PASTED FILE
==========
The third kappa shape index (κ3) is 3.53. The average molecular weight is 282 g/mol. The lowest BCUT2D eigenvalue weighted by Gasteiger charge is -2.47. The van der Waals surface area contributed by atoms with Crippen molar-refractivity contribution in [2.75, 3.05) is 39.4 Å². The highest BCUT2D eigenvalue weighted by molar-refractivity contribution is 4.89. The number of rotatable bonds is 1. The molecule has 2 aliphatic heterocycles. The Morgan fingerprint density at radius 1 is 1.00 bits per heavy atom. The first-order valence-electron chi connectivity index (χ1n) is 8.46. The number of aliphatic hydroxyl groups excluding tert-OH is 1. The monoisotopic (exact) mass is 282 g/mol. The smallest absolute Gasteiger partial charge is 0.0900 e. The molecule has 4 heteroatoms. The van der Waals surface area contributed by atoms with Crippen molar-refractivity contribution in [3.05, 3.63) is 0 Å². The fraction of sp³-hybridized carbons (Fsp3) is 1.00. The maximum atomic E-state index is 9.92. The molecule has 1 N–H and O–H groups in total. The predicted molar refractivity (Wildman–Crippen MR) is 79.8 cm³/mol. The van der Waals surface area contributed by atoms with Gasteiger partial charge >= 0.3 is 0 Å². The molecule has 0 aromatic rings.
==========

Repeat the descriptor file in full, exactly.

The third kappa shape index (κ3) is 3.53. The average molecular weight is 282 g/mol. The lowest BCUT2D eigenvalue weighted by Gasteiger charge is -2.47. The van der Waals surface area contributed by atoms with Crippen molar-refractivity contribution in [2.75, 3.05) is 39.4 Å². The highest BCUT2D eigenvalue weighted by molar-refractivity contribution is 4.89. The number of rotatable bonds is 1. The molecule has 2 aliphatic heterocycles. The Morgan fingerprint density at radius 1 is 1.00 bits per heavy atom. The first-order valence-electron chi connectivity index (χ1n) is 8.46. The number of aliphatic hydroxyl groups excluding tert-OH is 1. The monoisotopic (exact) mass is 282 g/mol. The smallest absolute Gasteiger partial charge is 0.0900 e. The molecule has 4 heteroatoms. The van der Waals surface area contributed by atoms with Crippen molar-refractivity contribution in [3.05, 3.63) is 0 Å². The fraction of sp³-hybridized carbons (Fsp3) is 1.00. The maximum atomic E-state index is 9.92. The molecule has 1 N–H and O–H groups in total. The predicted molar refractivity (Wildman–Crippen MR) is 79.8 cm³/mol. The van der Waals surface area contributed by atoms with Gasteiger partial charge >= 0.3 is 0 Å². The molecule has 0 aromatic rings.